# Schrodinger equation and atoms

To what extent does the Schrodinger equation apply to an atom as a whole?

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dextercioby
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There's no such thing as <an atom as a whole>, but rather a multiparticle system: at least an electron and with it a positively charged nucleus. So SE will definitely apply, as it's the fundamental equation of QM.

SpectraCat
There's no such thing as <an atom as a whole>, but rather a multiparticle system: at least an electron and with it a positively charged nucleus. So SE will definitely apply, as it's the fundamental equation of QM.
Huh? Of course there is ... it all depends on the level at which you are working. Look for example at the Hamiltonians that are used to describe weak interactions between atoms that result in superfluidity, or BEC ... there is no explicit consideration of subatomic particles .. the atoms are treated as individual quantum particles.

There's no such thing as <an atom as a whole>, but rather a multiparticle system: at least an electron and with it a positively charged nucleus. So SE will definitely apply, as it's the fundamental equation of QM.
So it applies exactly? How do you know? What's the proof?

When you say an atom as a whole, i suppose you're talking about any multi-system of partticles that contains at least a proton in a nucleus and an "orbiting" electron ( i use the word "orbiting loosely, as it does not orbit as planets orbit a star, but appears to), you could add neutrons or more electrons and protons and have a full atom but a "full" or "real" atom only requires a proton in a nucleus. And if you use the schrodinger equation you can track any number of particles or groups of particles, although the maths gets harder as you use more and more particles it is still possible to track the future of a particle or a group of particles. This is easy as the equation is linear, meaning you can do it in any order, and add all the probability waves of the particles together :D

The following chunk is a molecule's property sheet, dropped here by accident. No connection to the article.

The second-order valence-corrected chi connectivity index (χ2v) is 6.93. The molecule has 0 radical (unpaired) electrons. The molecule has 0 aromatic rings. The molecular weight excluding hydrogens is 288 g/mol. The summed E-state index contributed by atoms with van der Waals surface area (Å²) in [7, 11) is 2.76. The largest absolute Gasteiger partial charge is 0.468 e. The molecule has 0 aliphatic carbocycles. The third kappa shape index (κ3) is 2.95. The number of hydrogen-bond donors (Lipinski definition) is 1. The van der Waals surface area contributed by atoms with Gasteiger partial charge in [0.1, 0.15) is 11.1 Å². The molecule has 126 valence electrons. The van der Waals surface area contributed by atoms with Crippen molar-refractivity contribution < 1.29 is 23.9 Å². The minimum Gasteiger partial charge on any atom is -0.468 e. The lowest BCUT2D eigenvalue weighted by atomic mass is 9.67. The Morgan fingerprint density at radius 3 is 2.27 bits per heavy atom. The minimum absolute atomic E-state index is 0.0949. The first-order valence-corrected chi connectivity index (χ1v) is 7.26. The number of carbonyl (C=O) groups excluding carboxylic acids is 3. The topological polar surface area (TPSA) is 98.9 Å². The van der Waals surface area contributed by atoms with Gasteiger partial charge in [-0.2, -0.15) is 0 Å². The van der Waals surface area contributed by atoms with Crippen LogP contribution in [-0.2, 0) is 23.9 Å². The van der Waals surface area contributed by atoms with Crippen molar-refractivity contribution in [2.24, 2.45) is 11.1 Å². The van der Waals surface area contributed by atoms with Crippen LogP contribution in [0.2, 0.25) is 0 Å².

So it applies exactly? How do you know? What's the proof?
No physical equation is exact, and the Scrödinger equation is no exception. A better model is given by the Dirac equation, which also takes special relativity into account.